Analysis of the Australian Beef Report data shows that each labour unit adds $120,000-$140,000 to the running costs of a beef business, with only around half of this as the wage component. Labour efficiency of around 1,500-2,000AE/FTE (12,500-17,000 DSE/FTE) is required for a beef business to have a competitive cost base.

Scale and labour efficiency are intertwined, as smaller businesses tend to be less labour efficient. Scale is essentially fixed and may not be feasible to change depending on individual circumstances.

Labour efficiency isn’t as fixed, but improvement may still require some capital outlay in the form of labour-saving technology. If we consider an example of an 800AE business, then only 0.53 full-time equivalents, or one person working approximately 127 days a year, could work in the business if the labour efficiency target 1,500AE/FTE is to be achieved.

If a business is under-scale, the most effective approach to reducing overhead expenses is to improve labour efficiency by treating it as a part-time pursuit.

Strong beef businesses are characterised by high income driven by productivity, and competitive costs. As discussed, the two barriers to competitive overhead costs are operating scale and labour efficiency. You cannot effectively starve profits into a business by cutting costs, in fact there aren’t usually many costs to cut in beef businesses.

Ensuring your herd expenditure is well targeted and improving labour efficiency are the main options available.

The Australian Beef Report

The Australian Beef Report details the current performance of the industry and what profit focussed producers can do to improve their long-term performance.

The Report is a valuable, independent study of the Australian Beef Industry that will open readers’ eyes. Authors Ian McLean and Phil Holmes have identified that the industry can be effectively broken up into two groups, the Best and the Rest. They have also identified that there are only two basic barriers to profit, and how to address these barriers is spelt out very clearly in the report.


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  1. Fred Chudleigh, 03/12/2018

    Hi John and Ian
    It is quite easy to show that a profitable pasture development in northern Australia can have lower profit per AE than profit per hectare. The application of the profit per AE measure alone would suggest many pasture developments are unprofitable, when they are likely to be quite profitable. Focusing on profit per AE can be equally as misleading as focusing on profit per hectare. Neither measure is all that useful when looking at the future direction of a beef property. Profit is maximized in the short term in northern beef production systems, as it is in all livestock production systems, at the production level where the marginal costs of extra output is almost equal to the price received per unit of output. This analysis is more time consuming and complex than a gross margin analysis but there are free models available from DAF that allow such analyses to be undertaken and this process is much more likely to identify the most profitable direction for a northern beef producer to target over time.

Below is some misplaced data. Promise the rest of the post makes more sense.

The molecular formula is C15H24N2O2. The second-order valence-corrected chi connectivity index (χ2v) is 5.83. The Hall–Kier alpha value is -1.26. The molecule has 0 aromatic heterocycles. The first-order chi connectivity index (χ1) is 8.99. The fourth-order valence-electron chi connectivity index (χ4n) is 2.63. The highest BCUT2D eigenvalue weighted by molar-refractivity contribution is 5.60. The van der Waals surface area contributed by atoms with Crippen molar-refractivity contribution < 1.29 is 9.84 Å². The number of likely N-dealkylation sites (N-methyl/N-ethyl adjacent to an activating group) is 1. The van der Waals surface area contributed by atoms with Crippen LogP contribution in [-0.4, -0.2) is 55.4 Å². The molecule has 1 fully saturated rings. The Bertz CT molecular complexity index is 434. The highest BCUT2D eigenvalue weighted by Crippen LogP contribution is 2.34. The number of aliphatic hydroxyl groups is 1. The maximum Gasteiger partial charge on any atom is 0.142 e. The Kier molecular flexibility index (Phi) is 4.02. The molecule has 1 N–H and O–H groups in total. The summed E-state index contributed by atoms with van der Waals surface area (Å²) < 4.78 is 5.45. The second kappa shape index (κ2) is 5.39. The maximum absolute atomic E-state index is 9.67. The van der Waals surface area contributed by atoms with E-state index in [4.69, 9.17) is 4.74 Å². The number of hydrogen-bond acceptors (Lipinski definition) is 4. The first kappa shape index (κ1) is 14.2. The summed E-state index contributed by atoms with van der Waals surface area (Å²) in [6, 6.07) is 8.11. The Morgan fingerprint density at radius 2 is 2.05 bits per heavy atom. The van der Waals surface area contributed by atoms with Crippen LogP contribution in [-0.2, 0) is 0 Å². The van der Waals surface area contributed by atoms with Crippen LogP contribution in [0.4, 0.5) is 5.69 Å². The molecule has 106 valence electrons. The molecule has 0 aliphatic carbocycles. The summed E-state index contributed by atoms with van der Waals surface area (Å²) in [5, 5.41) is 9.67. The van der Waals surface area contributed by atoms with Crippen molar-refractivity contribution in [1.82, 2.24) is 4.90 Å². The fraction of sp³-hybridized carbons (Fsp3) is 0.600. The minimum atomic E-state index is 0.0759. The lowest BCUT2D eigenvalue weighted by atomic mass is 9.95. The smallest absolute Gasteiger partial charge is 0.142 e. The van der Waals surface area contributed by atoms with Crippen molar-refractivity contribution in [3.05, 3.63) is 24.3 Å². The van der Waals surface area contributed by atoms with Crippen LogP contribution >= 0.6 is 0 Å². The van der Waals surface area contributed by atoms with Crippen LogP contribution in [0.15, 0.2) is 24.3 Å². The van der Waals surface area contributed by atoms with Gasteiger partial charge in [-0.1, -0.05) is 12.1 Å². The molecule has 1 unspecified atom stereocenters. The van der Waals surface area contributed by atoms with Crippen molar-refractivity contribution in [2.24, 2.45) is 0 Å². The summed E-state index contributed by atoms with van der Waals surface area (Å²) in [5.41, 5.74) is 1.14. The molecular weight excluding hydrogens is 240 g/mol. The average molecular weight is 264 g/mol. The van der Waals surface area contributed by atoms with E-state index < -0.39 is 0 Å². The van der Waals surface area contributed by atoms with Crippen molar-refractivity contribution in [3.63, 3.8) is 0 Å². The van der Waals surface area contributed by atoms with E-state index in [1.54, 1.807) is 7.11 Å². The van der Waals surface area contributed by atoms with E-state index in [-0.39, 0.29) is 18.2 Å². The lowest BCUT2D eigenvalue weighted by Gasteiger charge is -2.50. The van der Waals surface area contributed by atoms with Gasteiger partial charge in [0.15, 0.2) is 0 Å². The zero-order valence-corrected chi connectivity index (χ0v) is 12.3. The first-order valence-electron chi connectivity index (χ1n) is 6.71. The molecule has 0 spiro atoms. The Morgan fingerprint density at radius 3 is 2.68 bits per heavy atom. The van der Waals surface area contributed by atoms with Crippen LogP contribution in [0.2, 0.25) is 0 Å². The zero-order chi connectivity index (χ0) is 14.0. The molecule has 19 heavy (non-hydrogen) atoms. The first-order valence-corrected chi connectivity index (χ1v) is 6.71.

Fred Chudleigh
    DAF Queensland

  2. Ian McLean, 30/11/2018

    Hi John,
    I agree that for southern systems profit per hectare should be the primary focus.
    However in northern systems, where overgrazed pastures cannot easily be replaced or repaired, stocking rate is capped by long term carrying capacity. Therefore the animal unit should be the fundamental unit of measurement. Profit is northern systems is maximised when profit per animal unit is maximised.
    The other advantage of expressing data on an animal unit basis is that we can compare across all regions of Australia, as we have done in the Australian Beef Report, this can’t be meaningfully done on a per hectare basis.

    Ian McLean
    Bush AgriBusiness Pty Ltd

  3. John Gunthorpe, 29/11/2018

    We should be concerned about profit per hectare not per animal.